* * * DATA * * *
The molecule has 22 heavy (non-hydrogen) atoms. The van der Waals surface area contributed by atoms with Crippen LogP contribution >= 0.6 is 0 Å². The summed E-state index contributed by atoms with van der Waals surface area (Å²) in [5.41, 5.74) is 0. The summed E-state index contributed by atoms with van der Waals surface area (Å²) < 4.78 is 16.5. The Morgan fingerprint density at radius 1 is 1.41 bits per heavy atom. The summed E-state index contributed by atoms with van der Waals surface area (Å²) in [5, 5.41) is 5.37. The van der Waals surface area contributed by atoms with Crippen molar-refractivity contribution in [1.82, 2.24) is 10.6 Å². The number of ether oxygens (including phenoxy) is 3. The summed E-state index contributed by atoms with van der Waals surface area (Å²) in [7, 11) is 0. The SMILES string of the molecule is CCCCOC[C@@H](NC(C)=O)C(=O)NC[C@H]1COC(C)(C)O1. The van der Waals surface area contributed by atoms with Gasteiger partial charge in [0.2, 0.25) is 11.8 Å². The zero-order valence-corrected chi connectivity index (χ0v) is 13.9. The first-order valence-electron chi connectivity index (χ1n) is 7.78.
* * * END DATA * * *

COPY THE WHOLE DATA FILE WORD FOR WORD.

The molecule has 22 heavy (non-hydrogen) atoms. The van der Waals surface area contributed by atoms with Crippen LogP contribution >= 0.6 is 0 Å². The summed E-state index contributed by atoms with van der Waals surface area (Å²) in [5.41, 5.74) is 0. The summed E-state index contributed by atoms with van der Waals surface area (Å²) < 4.78 is 16.5. The Morgan fingerprint density at radius 1 is 1.41 bits per heavy atom. The summed E-state index contributed by atoms with van der Waals surface area (Å²) in [5, 5.41) is 5.37. The van der Waals surface area contributed by atoms with Crippen molar-refractivity contribution in [1.82, 2.24) is 10.6 Å². The number of ether oxygens (including phenoxy) is 3. The summed E-state index contributed by atoms with van der Waals surface area (Å²) in [7, 11) is 0. The SMILES string of the molecule is CCCCOC[C@@H](NC(C)=O)C(=O)NC[C@H]1COC(C)(C)O1. The van der Waals surface area contributed by atoms with Gasteiger partial charge in [0.2, 0.25) is 11.8 Å². The zero-order valence-corrected chi connectivity index (χ0v) is 13.9. The first-order valence-electron chi connectivity index (χ1n) is 7.78.